We’ve starting to unravel the mystery of the source of the Pilbara gold nuggets whose unusual shape and distribution baffled explorers in the region.

Hand picking up Pilbara gold nugget out of rust-red dirt

In 2017 the discovery of watermelon seed-shaped gold nuggets in the Pilbara goldfields sparked curiosity. Which led us to wonder, what the source was of these unusually-shaped yellow rocks?

Similar gold conglomerate deposits have also been found in South Africa. A conglomerate is sedimentary rock made up of chunks of various materials which in this case includes deposits of gold. So, speculation on how the Western Australian gold formed, and what this means for further prospecting, fuelled a modern-day gold-rush.

Our scientists took up the challenge and their latest results are unravelling the mystery of the origin of the Pilbara gold. Where did these distinctive gold nuggets come from and what clues do they hold for more gold hiding out in the region?

Mineralogical CSI

Two competing theories were proposed to explain the distribution and appearance of the Pilbara nuggets.

While some looked like the seeds of a watermelon, the nuggets ranged in size and shape. This suggests they may have been caused by a rough and tumble life in ancient river-beds in a sedimentary process. This involves weathering and erosion by  wind, water and waves, breaking up the rock into smaller sediments which are then compacted and squashed into another form of rock, called conglomerate.

Alternately, the gold conglomerate may have been transformed and modified through hydrothermal events. This occurs where hot fluids seep through faults and cracks in the rock causing the metal to deform under high temperature and pressure.

Using advanced characterisation equipment, our scientific sleuths have been able to examine the geology and geochemistry of samples taken from the region.

Precision imaging

Maia Map of nugget-bearing conglomerate sample from Purdey’s Reward project. (A) photomicrograph of sample showing location of nugget. (B) RGB map of field of view highlighted by box in (A), showing distribution of iron (red), gold (green), rubidium (blue).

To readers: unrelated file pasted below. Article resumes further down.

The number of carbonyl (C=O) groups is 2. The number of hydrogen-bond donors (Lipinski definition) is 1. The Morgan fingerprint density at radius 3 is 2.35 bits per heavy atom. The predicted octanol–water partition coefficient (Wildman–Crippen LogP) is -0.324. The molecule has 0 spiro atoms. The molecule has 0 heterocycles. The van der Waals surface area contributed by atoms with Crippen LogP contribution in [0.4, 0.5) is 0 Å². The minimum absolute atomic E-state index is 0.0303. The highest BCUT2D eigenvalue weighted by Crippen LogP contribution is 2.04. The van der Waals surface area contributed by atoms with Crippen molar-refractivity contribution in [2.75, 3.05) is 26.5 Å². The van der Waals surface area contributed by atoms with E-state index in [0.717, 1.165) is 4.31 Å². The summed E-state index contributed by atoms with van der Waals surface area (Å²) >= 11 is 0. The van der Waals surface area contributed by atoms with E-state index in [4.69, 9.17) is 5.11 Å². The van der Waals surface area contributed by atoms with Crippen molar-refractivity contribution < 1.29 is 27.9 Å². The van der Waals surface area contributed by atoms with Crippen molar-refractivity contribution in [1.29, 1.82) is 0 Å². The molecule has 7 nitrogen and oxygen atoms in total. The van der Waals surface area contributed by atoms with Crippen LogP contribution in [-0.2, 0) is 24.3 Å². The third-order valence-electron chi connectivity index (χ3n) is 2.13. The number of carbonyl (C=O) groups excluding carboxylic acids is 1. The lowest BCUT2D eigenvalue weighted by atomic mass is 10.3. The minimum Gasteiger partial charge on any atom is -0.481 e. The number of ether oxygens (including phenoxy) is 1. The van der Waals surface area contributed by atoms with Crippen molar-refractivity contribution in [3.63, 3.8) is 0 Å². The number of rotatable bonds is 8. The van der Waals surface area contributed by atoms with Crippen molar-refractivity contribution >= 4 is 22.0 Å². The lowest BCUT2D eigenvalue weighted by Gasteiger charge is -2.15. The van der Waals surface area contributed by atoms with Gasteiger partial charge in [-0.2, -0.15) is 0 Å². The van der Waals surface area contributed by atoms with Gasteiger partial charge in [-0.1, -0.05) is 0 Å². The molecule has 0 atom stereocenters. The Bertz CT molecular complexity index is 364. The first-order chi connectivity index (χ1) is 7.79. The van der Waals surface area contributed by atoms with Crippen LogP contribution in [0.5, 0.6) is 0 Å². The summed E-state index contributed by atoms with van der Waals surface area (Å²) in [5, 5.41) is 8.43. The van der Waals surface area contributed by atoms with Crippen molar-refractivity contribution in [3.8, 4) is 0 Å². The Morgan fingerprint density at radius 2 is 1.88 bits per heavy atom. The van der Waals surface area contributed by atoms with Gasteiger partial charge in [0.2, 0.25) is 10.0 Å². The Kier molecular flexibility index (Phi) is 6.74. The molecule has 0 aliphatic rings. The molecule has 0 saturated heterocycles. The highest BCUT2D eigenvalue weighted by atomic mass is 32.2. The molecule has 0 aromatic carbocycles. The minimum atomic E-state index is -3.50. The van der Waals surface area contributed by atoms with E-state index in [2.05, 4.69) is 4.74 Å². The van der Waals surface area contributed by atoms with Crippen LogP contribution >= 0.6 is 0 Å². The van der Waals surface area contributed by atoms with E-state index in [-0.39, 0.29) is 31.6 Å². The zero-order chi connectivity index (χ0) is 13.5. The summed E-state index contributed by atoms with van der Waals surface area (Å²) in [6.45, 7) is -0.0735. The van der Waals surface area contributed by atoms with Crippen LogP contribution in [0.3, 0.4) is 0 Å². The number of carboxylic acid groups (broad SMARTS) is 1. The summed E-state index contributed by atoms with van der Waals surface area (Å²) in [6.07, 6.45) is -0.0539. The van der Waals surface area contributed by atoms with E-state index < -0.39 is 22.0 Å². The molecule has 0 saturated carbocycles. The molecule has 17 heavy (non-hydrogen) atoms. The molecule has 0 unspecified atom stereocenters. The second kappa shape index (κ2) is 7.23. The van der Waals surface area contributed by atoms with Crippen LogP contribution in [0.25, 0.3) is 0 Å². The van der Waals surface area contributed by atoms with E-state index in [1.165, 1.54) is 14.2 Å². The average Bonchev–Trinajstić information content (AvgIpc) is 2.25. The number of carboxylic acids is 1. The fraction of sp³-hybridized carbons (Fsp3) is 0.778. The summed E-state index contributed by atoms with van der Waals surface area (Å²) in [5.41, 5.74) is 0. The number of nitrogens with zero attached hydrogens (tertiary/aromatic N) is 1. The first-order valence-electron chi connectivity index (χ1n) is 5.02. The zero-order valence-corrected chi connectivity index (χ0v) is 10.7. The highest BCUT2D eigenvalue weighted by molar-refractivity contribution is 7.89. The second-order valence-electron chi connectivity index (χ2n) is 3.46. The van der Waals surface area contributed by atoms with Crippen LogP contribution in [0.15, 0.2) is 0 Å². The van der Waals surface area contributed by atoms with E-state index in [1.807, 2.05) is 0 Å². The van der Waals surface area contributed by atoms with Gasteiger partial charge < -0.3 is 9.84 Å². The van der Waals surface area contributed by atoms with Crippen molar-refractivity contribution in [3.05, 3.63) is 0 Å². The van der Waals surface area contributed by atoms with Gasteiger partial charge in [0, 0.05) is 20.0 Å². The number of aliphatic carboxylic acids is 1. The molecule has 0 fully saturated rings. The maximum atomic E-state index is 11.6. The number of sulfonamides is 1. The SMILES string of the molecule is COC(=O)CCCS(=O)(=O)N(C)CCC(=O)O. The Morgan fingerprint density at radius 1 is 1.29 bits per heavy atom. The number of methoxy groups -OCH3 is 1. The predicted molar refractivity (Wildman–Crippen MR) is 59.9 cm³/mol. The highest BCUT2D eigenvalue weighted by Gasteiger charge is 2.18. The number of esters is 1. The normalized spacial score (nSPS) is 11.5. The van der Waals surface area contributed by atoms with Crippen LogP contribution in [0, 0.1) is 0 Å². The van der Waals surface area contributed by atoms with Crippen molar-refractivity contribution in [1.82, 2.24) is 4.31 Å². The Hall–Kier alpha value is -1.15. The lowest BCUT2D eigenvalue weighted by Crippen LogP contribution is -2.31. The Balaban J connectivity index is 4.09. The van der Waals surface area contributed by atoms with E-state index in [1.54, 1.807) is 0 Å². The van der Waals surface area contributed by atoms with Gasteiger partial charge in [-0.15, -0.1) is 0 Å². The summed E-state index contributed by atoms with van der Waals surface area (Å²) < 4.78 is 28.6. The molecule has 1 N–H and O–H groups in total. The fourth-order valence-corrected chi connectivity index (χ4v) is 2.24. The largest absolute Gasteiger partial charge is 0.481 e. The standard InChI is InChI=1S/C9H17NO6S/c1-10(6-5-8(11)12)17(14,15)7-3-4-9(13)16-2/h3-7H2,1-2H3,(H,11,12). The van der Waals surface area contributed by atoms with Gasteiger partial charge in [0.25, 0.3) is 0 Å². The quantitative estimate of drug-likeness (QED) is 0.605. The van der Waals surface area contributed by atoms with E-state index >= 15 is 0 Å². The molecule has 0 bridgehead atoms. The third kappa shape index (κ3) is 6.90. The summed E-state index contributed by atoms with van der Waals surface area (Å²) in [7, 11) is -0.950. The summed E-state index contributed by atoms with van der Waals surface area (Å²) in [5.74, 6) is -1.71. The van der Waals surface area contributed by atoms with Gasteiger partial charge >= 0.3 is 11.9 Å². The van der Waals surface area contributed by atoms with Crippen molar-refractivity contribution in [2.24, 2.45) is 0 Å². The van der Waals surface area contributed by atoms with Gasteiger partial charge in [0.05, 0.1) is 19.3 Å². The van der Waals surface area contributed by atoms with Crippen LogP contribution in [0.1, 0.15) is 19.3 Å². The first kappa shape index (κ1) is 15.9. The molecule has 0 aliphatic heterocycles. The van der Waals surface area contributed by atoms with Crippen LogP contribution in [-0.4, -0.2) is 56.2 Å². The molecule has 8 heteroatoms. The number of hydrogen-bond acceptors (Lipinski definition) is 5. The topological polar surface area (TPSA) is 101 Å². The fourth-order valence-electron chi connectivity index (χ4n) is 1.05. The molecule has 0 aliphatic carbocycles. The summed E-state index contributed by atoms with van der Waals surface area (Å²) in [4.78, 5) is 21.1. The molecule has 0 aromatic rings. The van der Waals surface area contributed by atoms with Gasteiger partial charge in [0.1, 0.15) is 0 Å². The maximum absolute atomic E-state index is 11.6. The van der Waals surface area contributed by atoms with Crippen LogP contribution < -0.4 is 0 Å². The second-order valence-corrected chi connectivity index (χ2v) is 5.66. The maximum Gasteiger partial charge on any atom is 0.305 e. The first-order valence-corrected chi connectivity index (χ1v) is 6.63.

Maia Map of nugget-bearing conglomerate sample from Purdey’s Reward project. (A) photomicrograph of sample showing location of nugget. (B) RGB map of field of view highlighted by box in (A), showing distribution of iron (red), gold (green), rubidium (blue).

The imaging results of these 2.8-billion-year-old rocks has unearthed key information about the history of the nuggets. The data suggests a clear hydrothermal influence at some point in their history.

Whether they were originally formed through sedimentary processes is harder to confirm. Hallmarks of their sedimentary origin may have been obliterated by later occurring hydrothermal processes.

The next step in unravelling the life story of the Pilbara nuggets is trying to date the hydrothermal events which have left their mark on the conglomerates. Our scientists are hard at work trying to determine the scale of the hydrothermal activity throughout the Pilbara.

Understanding how these deposits form is invaluable when determining new areas for gold exploration.

To learn more about our research in mineral exploration and discovery, drop by our booth at the Australian Exploration Geoscience Conference (AEGC) in Perth from 2 to 5 September 2019.


  1. Of course there is a hydrothermal influence. See the 2014 paper, ‘Regional-scale Metasomatism in the Fortescue Group Volcanics’. CSIRO hasn’t provide anything new here at all.

  2. That picture with the finger and the nugget… the nugget looks awfully like a cross-section of marine algae stem that I see in many limestones. I wonder if the gold is a replacement for calcite in an altered dolostone?

    1. Hi Jill,

      The picture in the blog is from Shutterstock, so, unfortunately, we aren’t able to deduce the origin of the gold featured and answer your question.

      Thanks for your question.

      Kind regards,
      CSIRO Social Media Team

  3. We are told by scientists all of the heavy elements were created by supernova. The merger of two planetary bodies in September 2018 has been conjectured to have created four earth sized volumes of gold. My guess is, shooting stars contain gold and it falls like raindrops into the sea. If the raindrop shape is cut in half vertically, the cross section resembles a watermelon seed. Parts of Australia have been under the sea three times since Gondwanaland broke up

  4. It was 2017, not 2007.

    1. Oops. Thank you for picking up that typo, Melissa. It’s been corrected.
      Kind regards
      CSIRO Social Media Team

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